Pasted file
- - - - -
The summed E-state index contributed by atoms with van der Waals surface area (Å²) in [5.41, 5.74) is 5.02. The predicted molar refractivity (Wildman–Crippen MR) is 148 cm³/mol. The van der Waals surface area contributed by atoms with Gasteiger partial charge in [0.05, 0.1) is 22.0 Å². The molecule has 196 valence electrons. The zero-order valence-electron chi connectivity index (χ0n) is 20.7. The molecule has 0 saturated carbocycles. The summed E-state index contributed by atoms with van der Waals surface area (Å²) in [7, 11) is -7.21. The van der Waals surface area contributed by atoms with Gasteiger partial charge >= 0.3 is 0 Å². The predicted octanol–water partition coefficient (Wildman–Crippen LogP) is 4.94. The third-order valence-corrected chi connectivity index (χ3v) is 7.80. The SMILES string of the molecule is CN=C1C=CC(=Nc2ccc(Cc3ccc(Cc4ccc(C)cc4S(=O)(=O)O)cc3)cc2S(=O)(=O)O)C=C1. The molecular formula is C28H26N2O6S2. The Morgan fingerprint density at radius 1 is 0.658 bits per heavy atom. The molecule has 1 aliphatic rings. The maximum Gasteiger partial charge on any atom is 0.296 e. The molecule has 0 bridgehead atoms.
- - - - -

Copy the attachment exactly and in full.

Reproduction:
The summed E-state index contributed by atoms with van der Waals surface area (Å²) in [5.41, 5.74) is 5.02. The predicted molar refractivity (Wildman–Crippen MR) is 148 cm³/mol. The van der Waals surface area contributed by atoms with Gasteiger partial charge in [0.05, 0.1) is 22.0 Å². The molecule has 196 valence electrons. The zero-order valence-electron chi connectivity index (χ0n) is 20.7. The molecule has 0 saturated carbocycles. The summed E-state index contributed by atoms with van der Waals surface area (Å²) in [7, 11) is -7.21. The van der Waals surface area contributed by atoms with Gasteiger partial charge >= 0.3 is 0 Å². The predicted octanol–water partition coefficient (Wildman–Crippen LogP) is 4.94. The third-order valence-corrected chi connectivity index (χ3v) is 7.80. The SMILES string of the molecule is CN=C1C=CC(=Nc2ccc(Cc3ccc(Cc4ccc(C)cc4S(=O)(=O)O)cc3)cc2S(=O)(=O)O)C=C1. The molecular formula is C28H26N2O6S2. The Morgan fingerprint density at radius 1 is 0.658 bits per heavy atom. The molecule has 1 aliphatic rings. The maximum Gasteiger partial charge on any atom is 0.296 e. The molecule has 0 bridgehead atoms.